Ken Plum: Enforcing immigration laws

With the wide publicity the Arizona law has received requiring police to question people if there is reason to suspect they are in the United States illegally, the Police Foundation distributed to state legislators the results of a study it had conducted on the issue. As the president of the Foundation explained in his transmittal letter, there is “the possibility of similar legislation being introduced in Virginia.” It is more like “probability” than “possibility” that such legislation will be introduced in the General Assembly. After all, it was Prince William County, Virginia, that gained such notoriety by passing a local ordinance similar to the law, and it was Herndon, Virginia, that closed its day labor site over concerns about illegal immigration. Most recently Virginia Attorney General Ken Cuccinelli opined that police in Virginia can check the immigration status of anyone they stop.

The Foundation’s report, “The Role of Local Police: Striking a Balance Between Immigration Enforcement and Civil Liberties” is available at www.policefoundation.org/strikingabalance/. Clearly there are differences of opinion on an issue this controversial among the diverse group of local law enforcement officials who studied it, but “a majority of police chiefs seem to regard the cost of participation in civil immigration enforcement efforts, where there is no criminal nexus, as outweighing the potential benefits.” They would oppose what the attorney general is supporting in Virginia. There was also agreement that local police officers should be prohibited from arresting and detaining persons to solely investigate immigration status in the absence of probable cause of an independent state criminal law violation. Noteworthy was the finding that “local and state authorities should develop policies and procedures for monitoring racial profiling and abuse of authority.”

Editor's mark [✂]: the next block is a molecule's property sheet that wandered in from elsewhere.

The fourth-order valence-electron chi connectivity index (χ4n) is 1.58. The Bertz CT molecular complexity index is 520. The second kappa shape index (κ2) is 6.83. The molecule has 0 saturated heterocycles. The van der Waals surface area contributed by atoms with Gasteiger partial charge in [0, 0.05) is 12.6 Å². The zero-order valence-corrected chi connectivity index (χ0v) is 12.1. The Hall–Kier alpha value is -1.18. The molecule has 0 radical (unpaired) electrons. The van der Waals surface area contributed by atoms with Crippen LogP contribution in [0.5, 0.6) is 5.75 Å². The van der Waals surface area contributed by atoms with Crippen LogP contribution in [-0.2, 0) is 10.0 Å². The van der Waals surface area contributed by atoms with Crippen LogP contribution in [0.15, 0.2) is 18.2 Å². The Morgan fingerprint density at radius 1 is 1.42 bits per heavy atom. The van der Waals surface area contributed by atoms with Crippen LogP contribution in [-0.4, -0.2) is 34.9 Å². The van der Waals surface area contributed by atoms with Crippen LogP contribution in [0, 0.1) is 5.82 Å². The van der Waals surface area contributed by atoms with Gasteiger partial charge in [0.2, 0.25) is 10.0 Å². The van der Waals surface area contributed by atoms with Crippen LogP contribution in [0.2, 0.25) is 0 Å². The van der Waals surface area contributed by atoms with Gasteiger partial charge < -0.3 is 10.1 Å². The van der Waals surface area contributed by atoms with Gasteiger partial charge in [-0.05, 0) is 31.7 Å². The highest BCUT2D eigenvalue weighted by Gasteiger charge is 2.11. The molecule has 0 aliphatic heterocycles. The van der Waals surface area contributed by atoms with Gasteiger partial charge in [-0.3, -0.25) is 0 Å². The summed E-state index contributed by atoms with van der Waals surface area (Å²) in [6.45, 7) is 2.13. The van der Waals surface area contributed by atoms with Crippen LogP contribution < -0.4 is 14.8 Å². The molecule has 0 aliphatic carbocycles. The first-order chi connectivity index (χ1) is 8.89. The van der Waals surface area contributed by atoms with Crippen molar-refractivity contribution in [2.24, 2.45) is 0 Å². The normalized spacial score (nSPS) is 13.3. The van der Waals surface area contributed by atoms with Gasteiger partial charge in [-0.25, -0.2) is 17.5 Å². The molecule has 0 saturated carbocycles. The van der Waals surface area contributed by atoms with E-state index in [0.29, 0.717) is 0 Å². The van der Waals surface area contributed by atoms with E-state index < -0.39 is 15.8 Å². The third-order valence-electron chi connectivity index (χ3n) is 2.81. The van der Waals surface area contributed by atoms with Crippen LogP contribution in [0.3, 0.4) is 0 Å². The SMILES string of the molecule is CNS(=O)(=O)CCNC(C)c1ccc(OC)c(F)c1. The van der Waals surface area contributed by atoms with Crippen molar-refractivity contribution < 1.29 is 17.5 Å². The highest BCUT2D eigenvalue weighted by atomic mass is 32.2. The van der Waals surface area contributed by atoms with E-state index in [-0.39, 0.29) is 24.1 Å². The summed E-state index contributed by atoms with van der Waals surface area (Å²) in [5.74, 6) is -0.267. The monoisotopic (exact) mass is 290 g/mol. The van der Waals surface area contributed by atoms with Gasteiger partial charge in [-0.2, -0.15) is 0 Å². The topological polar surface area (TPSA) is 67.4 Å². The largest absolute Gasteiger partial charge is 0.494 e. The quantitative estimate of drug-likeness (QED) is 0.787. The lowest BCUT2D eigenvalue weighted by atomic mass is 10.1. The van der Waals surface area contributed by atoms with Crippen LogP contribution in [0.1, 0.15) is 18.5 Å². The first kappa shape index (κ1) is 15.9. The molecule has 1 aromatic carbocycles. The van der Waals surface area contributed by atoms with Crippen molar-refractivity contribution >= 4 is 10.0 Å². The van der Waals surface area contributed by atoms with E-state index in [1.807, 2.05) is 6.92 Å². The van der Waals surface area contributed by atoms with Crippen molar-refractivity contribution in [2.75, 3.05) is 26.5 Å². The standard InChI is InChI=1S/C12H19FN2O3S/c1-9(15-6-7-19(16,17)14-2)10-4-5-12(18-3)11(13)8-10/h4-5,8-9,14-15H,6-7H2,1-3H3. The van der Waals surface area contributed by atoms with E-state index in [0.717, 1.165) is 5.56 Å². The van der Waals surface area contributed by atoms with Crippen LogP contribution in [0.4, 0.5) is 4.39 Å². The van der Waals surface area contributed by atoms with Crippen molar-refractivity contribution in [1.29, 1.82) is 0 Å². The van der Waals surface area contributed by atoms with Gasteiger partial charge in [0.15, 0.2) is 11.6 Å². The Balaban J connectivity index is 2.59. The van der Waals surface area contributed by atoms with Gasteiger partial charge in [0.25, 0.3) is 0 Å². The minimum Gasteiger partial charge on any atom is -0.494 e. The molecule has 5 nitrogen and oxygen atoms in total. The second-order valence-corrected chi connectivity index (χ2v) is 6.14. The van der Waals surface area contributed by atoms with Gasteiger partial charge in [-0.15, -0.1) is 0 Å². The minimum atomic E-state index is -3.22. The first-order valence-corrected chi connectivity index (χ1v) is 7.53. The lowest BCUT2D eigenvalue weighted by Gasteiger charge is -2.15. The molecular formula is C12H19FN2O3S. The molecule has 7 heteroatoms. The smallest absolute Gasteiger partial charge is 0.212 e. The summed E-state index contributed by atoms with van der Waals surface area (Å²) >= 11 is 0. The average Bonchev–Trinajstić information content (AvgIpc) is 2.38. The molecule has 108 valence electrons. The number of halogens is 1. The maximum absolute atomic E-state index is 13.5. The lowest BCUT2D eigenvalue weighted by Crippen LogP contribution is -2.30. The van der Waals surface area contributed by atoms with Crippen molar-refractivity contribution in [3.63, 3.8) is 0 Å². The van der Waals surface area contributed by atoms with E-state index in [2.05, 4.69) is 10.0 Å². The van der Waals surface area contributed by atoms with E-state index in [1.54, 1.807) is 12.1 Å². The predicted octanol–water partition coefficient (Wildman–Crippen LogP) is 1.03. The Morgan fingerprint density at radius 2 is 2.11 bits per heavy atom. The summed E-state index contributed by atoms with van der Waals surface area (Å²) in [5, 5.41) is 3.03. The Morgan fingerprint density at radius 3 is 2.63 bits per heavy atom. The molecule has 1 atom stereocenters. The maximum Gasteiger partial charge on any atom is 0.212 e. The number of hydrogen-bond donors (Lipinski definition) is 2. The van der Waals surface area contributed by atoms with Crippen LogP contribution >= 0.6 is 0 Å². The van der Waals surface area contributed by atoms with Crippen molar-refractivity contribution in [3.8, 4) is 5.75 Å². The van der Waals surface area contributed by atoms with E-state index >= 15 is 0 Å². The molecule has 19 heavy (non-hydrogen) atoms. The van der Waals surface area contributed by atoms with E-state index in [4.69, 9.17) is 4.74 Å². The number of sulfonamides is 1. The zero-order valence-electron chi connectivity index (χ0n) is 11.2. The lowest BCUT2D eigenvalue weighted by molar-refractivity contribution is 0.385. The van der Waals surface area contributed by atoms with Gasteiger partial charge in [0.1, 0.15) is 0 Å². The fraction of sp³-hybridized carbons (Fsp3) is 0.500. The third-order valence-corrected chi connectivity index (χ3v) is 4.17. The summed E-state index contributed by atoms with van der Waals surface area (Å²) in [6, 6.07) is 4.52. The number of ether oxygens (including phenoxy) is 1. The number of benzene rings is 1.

Several studies of issues within the broad topic of immigration were conducted for the report. One study related to the popular myths that have been perpetuated by some politicians and the media about immigrants and crime. “Undocumented Immigration and Rates of Crime and Imprisonment: Popular Myths and Empirical Realities” study found that perceptions that the foreign-born, especially “illegal aliens,” are responsible for higher crime rates “are not supported empirically; in fact, they are refuted by the preponderance of scientific evidence.”

The Police Foundation study concluded with advice to its members that should be heeded by all: “place pressure on the federal government to comprehensively improve border security and reform the immigration system.” As President Obama said recently in a speech on the issue, “The American people demand and deserve a solution. And they deserve common-sense, comprehensive immigration reform grounded in the principles of responsibility and accountability.”

Cooperation that has been developed through community policing between immigrant communities and local police should continue without state or local interference. That will make for safe communities and the protection of civil liberties.
 
 

Ken Plum is a member of the Virginia House of Delegates.


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